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The Marathon: Life as a Chief Election Judge

Fatigue, confusion, technical difficulties and impatient voters aren't enough to deter local election judges from executing their civil service for the community.

A local chief election judge and Santa Claus have a lot in common.

Both are focal points for a singular event the entire county looks forward to. Both are essential to the big day itself and both work close to 24-hour days to ensure their respective “holidays” go on smoothly.

Of course we all know Santa Claus isn’t real (don’t let your children read this), but when it comes to overseeing a successful polling station, stress, fatigue and cabin fever can be all too real.

Davidsonville resident Luisa Wayson is the chief election judge for the polling station at South River High. 

“It feels like the whole world revolves around this cafeteria for 16 hours,” Wayson said.

The voting room can feel a little like a military bunker—no going outside, no phone calls, and when voter turnout is good, no breaks, she said. However, as a chief election judge, being busy is a good thing.

“There has not been a lull at all. We’re thrilled. We’re really thrilled,” Wayson said.

A chief election judge’s day begins at about 5:30 a.m. when they arrive at their corresponding polling station. As the day progresses, they oversee and manage problems when they arise and ensure things go as smooth as possible. As voting concludes, anyone citizen that’s “in the door” by 8 p.m. gets to vote, meaning judges can remain at their station for an addition hour or two if the line is long enough, Wayson said.

Form there, chief election judges help break down the polling station, collect results and drive them to Glen Burnie. There, every single chief election judge delivers their station’s results—amid a heavy-duty police security, Wayson said.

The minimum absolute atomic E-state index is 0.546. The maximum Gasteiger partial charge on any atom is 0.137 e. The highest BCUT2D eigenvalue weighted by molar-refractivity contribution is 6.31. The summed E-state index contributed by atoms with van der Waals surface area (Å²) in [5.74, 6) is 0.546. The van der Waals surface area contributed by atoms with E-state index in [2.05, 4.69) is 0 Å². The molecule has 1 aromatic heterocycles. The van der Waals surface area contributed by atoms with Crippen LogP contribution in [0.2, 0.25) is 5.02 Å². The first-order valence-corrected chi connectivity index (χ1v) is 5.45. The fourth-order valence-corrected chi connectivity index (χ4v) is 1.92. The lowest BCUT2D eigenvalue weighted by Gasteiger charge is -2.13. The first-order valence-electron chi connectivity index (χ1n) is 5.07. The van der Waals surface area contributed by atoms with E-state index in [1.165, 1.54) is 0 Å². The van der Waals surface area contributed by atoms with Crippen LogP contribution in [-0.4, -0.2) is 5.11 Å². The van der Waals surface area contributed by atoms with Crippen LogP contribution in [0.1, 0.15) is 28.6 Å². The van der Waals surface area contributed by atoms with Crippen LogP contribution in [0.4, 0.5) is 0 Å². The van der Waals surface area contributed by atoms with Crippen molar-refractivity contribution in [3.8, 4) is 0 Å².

“You sort of wonder, ‘When are the helicopters going to get here,’” she said playfully.

With the impressive turnout many local voting stations have seen so far on Tuesday, the final tally process could take quite a long time.

Carla Duls, the chief election judge at the Edgewater Library, operated in possibly the smallest polling station in all of Edgewater, Davidsonville and south county. While helping voters along in a sort of makeshift musical chairs kind of format, Duls said she fully expects to not be in bed until well after midnight.

Here’s a breakdown of the voter turnout numbers at some of the local stations at 4 p.m.—well before the final post-work push.

South County Senior Center: 645

Edgewater Library: 956

South River High: 910

Central Middle: 1507

Election Day volunteers throughout the area said they felt like it was their civil responsibility to assist in the voting process. Perhaps the most impressive examples of this were personified in two teenagers who spent all of Tuesday at the polls, even though they weren’t old enough to vote.

Archbishop Spalding students Sierra Clark and Lainey Miller are both 17, and despite the fact they can’t vote, the two chose to volunteer all day and help others celebrate their most basic of rights as American citizens.

“Even though I can’t vote I still like to be involved … it’s a good thing to be doing,” Miller said.

Clark said her interest in politics began as a 5-year-old during the Bush vs. Gore election in 2000. From there, her passion has grown and finally cultivated into her all-day volunteerism.

It isn’t without some perks though. Unlike their classmates at Spalding, Clark and Miller both got to skip class all day.

As a reminder, voting polls in Maryland close at 8 p.m. 

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